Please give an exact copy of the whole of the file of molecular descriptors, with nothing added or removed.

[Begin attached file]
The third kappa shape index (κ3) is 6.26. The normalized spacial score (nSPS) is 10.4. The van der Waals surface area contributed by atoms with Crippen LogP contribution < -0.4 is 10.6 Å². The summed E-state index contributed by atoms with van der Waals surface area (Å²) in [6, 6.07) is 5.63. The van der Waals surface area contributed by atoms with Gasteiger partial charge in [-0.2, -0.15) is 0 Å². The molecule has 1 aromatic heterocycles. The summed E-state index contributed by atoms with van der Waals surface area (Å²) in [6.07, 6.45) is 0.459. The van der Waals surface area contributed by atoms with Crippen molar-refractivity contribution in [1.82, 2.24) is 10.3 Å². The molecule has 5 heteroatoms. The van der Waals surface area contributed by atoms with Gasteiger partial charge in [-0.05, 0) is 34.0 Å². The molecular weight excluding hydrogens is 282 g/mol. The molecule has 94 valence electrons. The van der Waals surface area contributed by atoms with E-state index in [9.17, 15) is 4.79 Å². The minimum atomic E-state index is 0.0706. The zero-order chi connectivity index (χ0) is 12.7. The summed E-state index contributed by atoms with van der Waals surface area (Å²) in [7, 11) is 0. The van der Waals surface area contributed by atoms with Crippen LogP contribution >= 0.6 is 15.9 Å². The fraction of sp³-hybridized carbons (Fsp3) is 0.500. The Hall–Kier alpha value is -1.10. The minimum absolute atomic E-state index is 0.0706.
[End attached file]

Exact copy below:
The third kappa shape index (κ3) is 6.26. The normalized spacial score (nSPS) is 10.4. The van der Waals surface area contributed by atoms with Crippen LogP contribution < -0.4 is 10.6 Å². The summed E-state index contributed by atoms with van der Waals surface area (Å²) in [6, 6.07) is 5.63. The van der Waals surface area contributed by atoms with Gasteiger partial charge in [-0.2, -0.15) is 0 Å². The molecule has 1 aromatic heterocycles. The summed E-state index contributed by atoms with van der Waals surface area (Å²) in [6.07, 6.45) is 0.459. The van der Waals surface area contributed by atoms with Crippen molar-refractivity contribution in [1.82, 2.24) is 10.3 Å². The molecule has 5 heteroatoms. The van der Waals surface area contributed by atoms with Gasteiger partial charge in [-0.05, 0) is 34.0 Å². The molecular weight excluding hydrogens is 282 g/mol. The molecule has 94 valence electrons. The van der Waals surface area contributed by atoms with E-state index in [9.17, 15) is 4.79 Å². The minimum atomic E-state index is 0.0706. The zero-order chi connectivity index (χ0) is 12.7. The summed E-state index contributed by atoms with van der Waals surface area (Å²) in [7, 11) is 0. The van der Waals surface area contributed by atoms with Crippen LogP contribution >= 0.6 is 15.9 Å². The fraction of sp³-hybridized carbons (Fsp3) is 0.500. The Hall–Kier alpha value is -1.10. The minimum absolute atomic E-state index is 0.0706.